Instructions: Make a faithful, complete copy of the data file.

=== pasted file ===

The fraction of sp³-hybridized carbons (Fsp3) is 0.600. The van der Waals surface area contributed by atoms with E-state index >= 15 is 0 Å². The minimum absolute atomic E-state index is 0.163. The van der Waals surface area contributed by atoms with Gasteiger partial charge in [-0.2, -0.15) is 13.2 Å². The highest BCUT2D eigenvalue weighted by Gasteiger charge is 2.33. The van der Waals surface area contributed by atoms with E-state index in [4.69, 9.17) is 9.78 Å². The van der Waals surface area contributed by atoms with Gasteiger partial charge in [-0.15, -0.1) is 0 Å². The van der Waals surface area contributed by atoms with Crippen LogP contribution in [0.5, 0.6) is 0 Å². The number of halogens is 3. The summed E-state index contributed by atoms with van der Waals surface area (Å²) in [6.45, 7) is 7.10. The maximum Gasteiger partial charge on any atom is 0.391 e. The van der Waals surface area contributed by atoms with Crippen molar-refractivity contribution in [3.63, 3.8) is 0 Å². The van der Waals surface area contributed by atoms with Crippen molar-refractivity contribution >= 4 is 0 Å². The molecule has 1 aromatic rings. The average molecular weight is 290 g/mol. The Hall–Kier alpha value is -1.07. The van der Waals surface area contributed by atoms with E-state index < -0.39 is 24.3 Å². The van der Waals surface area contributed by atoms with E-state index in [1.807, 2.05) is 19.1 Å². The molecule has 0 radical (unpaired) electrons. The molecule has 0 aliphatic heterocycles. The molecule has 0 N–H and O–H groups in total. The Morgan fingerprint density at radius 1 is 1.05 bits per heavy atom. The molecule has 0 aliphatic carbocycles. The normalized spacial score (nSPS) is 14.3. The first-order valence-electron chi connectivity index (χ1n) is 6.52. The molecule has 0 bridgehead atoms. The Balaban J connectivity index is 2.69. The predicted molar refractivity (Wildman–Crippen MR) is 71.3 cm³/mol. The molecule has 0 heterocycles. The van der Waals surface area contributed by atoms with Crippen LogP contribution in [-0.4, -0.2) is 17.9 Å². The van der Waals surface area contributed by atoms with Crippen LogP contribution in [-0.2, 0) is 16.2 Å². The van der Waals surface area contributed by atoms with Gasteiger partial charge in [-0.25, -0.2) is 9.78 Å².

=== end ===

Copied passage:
The fraction of sp³-hybridized carbons (Fsp3) is 0.600. The van der Waals surface area contributed by atoms with E-state index >= 15 is 0 Å². The minimum absolute atomic E-state index is 0.163. The van der Waals surface area contributed by atoms with Gasteiger partial charge in [-0.2, -0.15) is 13.2 Å². The highest BCUT2D eigenvalue weighted by Gasteiger charge is 2.33. The van der Waals surface area contributed by atoms with E-state index in [4.69, 9.17) is 9.78 Å². The van der Waals surface area contributed by atoms with Gasteiger partial charge in [-0.15, -0.1) is 0 Å². The van der Waals surface area contributed by atoms with Crippen LogP contribution in [0.5, 0.6) is 0 Å². The number of halogens is 3. The summed E-state index contributed by atoms with van der Waals surface area (Å²) in [6.45, 7) is 7.10. The maximum Gasteiger partial charge on any atom is 0.391 e. The van der Waals surface area contributed by atoms with Crippen molar-refractivity contribution in [3.63, 3.8) is 0 Å². The van der Waals surface area contributed by atoms with Crippen molar-refractivity contribution >= 4 is 0 Å². The molecule has 1 aromatic rings. The average molecular weight is 290 g/mol. The Hall–Kier alpha value is -1.07. The van der Waals surface area contributed by atoms with E-state index < -0.39 is 24.3 Å². The van der Waals surface area contributed by atoms with E-state index in [1.807, 2.05) is 19.1 Å². The molecule has 0 radical (unpaired) electrons. The molecule has 0 aliphatic heterocycles. The molecule has 0 N–H and O–H groups in total. The Morgan fingerprint density at radius 1 is 1.05 bits per heavy atom. The molecule has 0 aliphatic carbocycles. The normalized spacial score (nSPS) is 14.3. The first-order valence-electron chi connectivity index (χ1n) is 6.52. The molecule has 0 bridgehead atoms. The Balaban J connectivity index is 2.69. The predicted molar refractivity (Wildman–Crippen MR) is 71.3 cm³/mol. The molecule has 0 heterocycles. The van der Waals surface area contributed by atoms with Crippen LogP contribution in [-0.4, -0.2) is 17.9 Å². The van der Waals surface area contributed by atoms with Crippen LogP contribution in [-0.2, 0) is 16.2 Å². The van der Waals surface area contributed by atoms with Gasteiger partial charge in [-0.25, -0.2) is 9.78 Å².